• Bye-Bye Bell Peppers. (See Ya next Summer!)

    Made it to the farmers’ market a little later this week. To use last week's 'first-tracks' analogy, the best stuff had been skied off. Fortunately, I did bump into many more people I hadn’t seen in awhile, and there were still PLENTY of booths teeming with fresh and/or naturally-preserved foods. There were even some bell-peppers from the same folks who surprised me with them last week. Although visibly less firm compared to last Saturday’s January-crop, I scooted eagerly over at first glance. Turns out Ross Bird of Estancia Valley Produce had planted them in August but “I got froze out the other night, so I had to pick ‘em,” he said. “It’s tough keeping my 11,000 sq. ft. greenhouse warm at night. Next year I’ll do more cold-tolerant crops like most everybody else. Even though I can charge a little more for peppers this time of year, it just doesn’t work to get froze out.”

    Ross also mentioned that he plans to install a cistern off of his huge greenhouse. An hour southeast of Santa Fe, he’s looking at capturing between 60,000 and 100,000 gallons per year—which implies a very big tank. At only a buck a pepper, I hope he has a friendly, patient banker or a talented grant writer.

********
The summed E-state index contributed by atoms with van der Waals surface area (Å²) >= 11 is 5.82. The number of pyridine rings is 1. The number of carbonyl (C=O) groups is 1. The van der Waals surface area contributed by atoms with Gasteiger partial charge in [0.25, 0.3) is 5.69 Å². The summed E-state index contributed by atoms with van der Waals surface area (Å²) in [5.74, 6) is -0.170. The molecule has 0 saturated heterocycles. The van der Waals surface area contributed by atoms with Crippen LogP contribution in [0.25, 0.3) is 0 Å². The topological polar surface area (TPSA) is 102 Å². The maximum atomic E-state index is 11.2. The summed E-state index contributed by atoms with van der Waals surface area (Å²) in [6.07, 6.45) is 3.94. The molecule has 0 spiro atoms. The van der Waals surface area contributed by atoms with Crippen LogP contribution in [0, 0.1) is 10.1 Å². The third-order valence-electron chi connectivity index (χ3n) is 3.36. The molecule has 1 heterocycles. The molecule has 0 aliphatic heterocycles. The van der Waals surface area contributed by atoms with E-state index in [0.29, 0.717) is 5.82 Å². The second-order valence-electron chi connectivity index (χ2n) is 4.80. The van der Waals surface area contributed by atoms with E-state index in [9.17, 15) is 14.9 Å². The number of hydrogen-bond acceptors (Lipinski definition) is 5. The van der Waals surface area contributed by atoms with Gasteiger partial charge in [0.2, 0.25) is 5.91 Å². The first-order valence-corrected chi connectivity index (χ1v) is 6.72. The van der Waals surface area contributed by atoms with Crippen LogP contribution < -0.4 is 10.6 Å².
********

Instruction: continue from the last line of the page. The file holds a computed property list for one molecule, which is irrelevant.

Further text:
1. They actually still had some peppers THIS week (a week later), too! Get down there within 50 minutes, and you might still be able to snag some. YUM!

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The final frontier.

These are the musings of an engaging enterprise.
Its thirty-year mission:

To create a greener planet.

To seek a better life in our lumbering civilization, and

to slowly go where we are all are headed anyway.


Is an unproven system for generating wide-spread sustainability.

it asks for 10 minutes a day for a year. At the end of the year, it asks for 10 more.

So in the second year, you spend just 20 minutes a day, in the third year, 30 minutes.

If you keep up this pattern, 27 years later you spend over 4 hours per day being extremely green.

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Describe your attempts At a sustainable life.